Arkansas Politics

Arkansas State Capitol building.
Chris Hickey / KUAR News

Arkansas lawmakers have given final approval to Gov. Asa Hutchinson's $50 million plan to cut taxes for thousands of low-income Arkansans and to form a panel that will call for deeper reductions in two years.

The Senate on Monday approved by a 33-0 vote Hutchinson's proposal to cut income taxes for those making less than $21,000 a year. The plan, which takes effect in 2019, now heads to Hutchinson's desk.

Governor Asa Hutchinson radio address
Office of the Governor

Gov. Asa Hutchinson is concerned about how President Donald Trump’s trade protectionist talk could affect Arkansas’ economy. He also opposes a bill creating education savings accounts from tax-deductible donations because a fiscal impact statement shows it would cost the state budget $10 million in its first year.

During a Thursday (Jan. 26) press availability in his office, Hutchinson was asked about the impact of President Trump’s presidency on global trade following the announcement that Mexico’s president has cancelled a meeting between the two world leaders.

Chris Hickey / KUAR News

A revamped effort to establish a voter identification requirement in Arkansas is making headway in the state Legislature.

Republican Rep. Mark Lowery of Maumelle is the sponsor of HB1047, which would amend the Arkansas Constitution and require voters to show photo identification at the polls. It’s the second attempt to bring a voter ID statute to the state.

March for Life pro-life anti-abortion abortion
Talk Business & Politics

Forty-four years to the day after the Supreme Court’s Roe v. Wade decision legalizing abortion, Gov. Asa Hutchinson told a couple of thousand marchers at the annual March for Life that he will sign a bill outlawing the most common form of second trimester abortion.

This time on KUAR's Week-In-Review Podcast:

  • The 45th President of the United States is sworn into office. We’ll talk with central Arkansas's Congressman about what he wants to see President Trump's first days.
  • It’s week two of the 91st Arkansas General Assembly. We'll have an update on several bills involving tax cuts, food stamp restrictions, ethics bills, the lottery, and abortion restrictions.
  • And finally the Little Rock School District announces plans to close several schools, getting outrage from many parents.

Nearly 4,400 people have RSVP’d for a Women’s March to the Arkansas State Capitol, according to an organizer. The event is scheduled for Saturday morning. It is one of nearly 600 similar demonstrations set to occur across the country, mirroring a Washington, D.C. march to protest of the new presidential administration of Donald J. Trump.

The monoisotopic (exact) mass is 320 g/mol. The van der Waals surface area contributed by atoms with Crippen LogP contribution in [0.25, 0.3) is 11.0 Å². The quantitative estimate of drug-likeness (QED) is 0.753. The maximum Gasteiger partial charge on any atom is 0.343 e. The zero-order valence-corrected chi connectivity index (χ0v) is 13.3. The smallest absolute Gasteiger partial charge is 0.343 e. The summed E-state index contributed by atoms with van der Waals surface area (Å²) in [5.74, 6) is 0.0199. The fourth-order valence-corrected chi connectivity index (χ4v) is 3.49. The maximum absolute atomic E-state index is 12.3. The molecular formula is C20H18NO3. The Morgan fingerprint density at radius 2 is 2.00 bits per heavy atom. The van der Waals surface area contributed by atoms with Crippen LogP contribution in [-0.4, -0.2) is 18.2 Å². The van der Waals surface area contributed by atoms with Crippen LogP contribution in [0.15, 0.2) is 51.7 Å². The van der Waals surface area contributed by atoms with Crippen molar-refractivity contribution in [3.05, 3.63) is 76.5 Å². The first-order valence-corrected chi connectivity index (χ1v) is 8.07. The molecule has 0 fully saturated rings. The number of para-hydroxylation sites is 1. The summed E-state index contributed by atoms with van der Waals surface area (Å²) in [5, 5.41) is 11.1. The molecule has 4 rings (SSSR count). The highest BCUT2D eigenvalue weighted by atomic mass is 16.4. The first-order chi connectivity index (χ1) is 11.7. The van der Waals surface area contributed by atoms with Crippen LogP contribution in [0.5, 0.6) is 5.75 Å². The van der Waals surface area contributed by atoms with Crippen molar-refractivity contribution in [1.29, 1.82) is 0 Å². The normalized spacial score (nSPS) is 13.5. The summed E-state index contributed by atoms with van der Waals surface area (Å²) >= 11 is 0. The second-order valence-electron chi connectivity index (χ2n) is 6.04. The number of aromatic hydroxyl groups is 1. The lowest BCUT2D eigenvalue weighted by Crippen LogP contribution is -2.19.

Arkansas state capitol building.
Chris Hickey / KUAR News

An Arkansas legislative committee has voted to outlaw an abortion procedure that opponents call "savage" and "barbaric" while others deem it the safest way to end a pregnancy in the second trimester.

The proposal by a legislator who is president of Arkansas Right to Life would ban dilation and evacuation, also known as a D&E abortion. The measure passed the Public Health, Welfare and Labor Committee on a voice vote Thursday.

Arkansas would be the third state to ban the procedure, after Mississippi and West Virginia. Similar prohibitions are on hold amid court challenges in other states.

Chris Hickey / KUAR News

A $50 million income tax cut plan for low-earning Arkansans, initially proposed by Gov. Asa Hutchinson, advanced out of a state Senate panel on Wednesday. The Senate Committee on Revenue and Taxation, consisting of five Republicans and three Democrats, passed the measure with no dissenting voices or votes. The bill would cut taxes for people making below $20,999 annually.

Republican Senate Majority Leader Jim Hendren of Gravette, who’s also the Governor’s nephew, is the lead sponsor. He said the plan would affect about 657,000 people.  

City of Monticello

Monticello Mayor Zackery Tucker has resigned as he faces a felony charge of tampering with a public record and a misdemeanor count of abuse of office.

Tucker submitted a one-sentence letter Tuesday to City Attorney Whit Barton saying he would resign as of 5:30 p.m. Tuesday.

Tucker was charged in September after an Arkansas State Police investigation found that he wrongfully funneled funds from the city and solicited loans that he never repaid from the city and economic development agencies to a nonprofit he had ties with.

State Rep. Doug House (R-North Little Rock).
Jacob Kauffman / KUAR

The Arkansas House of Representatives passed two bills changing the state’s medical marijuana amendment Tuesday, including narrowly passing one change the bills’ sponsor said was necessary to ensure physicians would certify patients have a qualifying medical condition. Both now move to the Senate.

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